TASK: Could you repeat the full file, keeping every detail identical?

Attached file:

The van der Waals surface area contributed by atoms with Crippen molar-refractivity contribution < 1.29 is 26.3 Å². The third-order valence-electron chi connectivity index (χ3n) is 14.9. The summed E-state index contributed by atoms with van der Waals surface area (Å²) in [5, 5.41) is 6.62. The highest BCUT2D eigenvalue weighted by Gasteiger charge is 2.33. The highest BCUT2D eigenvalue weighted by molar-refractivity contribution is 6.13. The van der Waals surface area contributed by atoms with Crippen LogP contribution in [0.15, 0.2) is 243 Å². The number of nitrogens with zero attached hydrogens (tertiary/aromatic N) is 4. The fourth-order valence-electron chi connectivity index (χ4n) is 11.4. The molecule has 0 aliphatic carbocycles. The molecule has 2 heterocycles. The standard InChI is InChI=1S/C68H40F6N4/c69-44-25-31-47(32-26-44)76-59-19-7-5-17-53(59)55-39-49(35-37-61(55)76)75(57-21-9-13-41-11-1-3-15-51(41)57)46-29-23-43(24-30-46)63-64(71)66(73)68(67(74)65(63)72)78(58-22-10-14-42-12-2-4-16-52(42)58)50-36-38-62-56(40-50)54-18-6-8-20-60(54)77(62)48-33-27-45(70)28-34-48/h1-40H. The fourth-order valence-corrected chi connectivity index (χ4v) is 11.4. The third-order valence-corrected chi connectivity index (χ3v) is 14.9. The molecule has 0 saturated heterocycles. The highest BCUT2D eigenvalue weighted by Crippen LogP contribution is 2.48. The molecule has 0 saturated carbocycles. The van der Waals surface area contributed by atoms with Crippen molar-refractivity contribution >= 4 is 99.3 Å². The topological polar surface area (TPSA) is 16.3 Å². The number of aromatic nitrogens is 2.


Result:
The van der Waals surface area contributed by atoms with Crippen molar-refractivity contribution < 1.29 is 26.3 Å². The third-order valence-electron chi connectivity index (χ3n) is 14.9. The summed E-state index contributed by atoms with van der Waals surface area (Å²) in [5, 5.41) is 6.62. The highest BCUT2D eigenvalue weighted by Gasteiger charge is 2.33. The highest BCUT2D eigenvalue weighted by molar-refractivity contribution is 6.13. The van der Waals surface area contributed by atoms with Crippen LogP contribution in [0.15, 0.2) is 243 Å². The number of nitrogens with zero attached hydrogens (tertiary/aromatic N) is 4. The fourth-order valence-electron chi connectivity index (χ4n) is 11.4. The molecule has 0 aliphatic carbocycles. The molecule has 2 heterocycles. The standard InChI is InChI=1S/C68H40F6N4/c69-44-25-31-47(32-26-44)76-59-19-7-5-17-53(59)55-39-49(35-37-61(55)76)75(57-21-9-13-41-11-1-3-15-51(41)57)46-29-23-43(24-30-46)63-64(71)66(73)68(67(74)65(63)72)78(58-22-10-14-42-12-2-4-16-52(42)58)50-36-38-62-56(40-50)54-18-6-8-20-60(54)77(62)48-33-27-45(70)28-34-48/h1-40H. The fourth-order valence-corrected chi connectivity index (χ4v) is 11.4. The third-order valence-corrected chi connectivity index (χ3v) is 14.9. The molecule has 0 saturated heterocycles. The highest BCUT2D eigenvalue weighted by Crippen LogP contribution is 2.48. The molecule has 0 saturated carbocycles. The van der Waals surface area contributed by atoms with Crippen molar-refractivity contribution >= 4 is 99.3 Å². The topological polar surface area (TPSA) is 16.3 Å². The number of aromatic nitrogens is 2.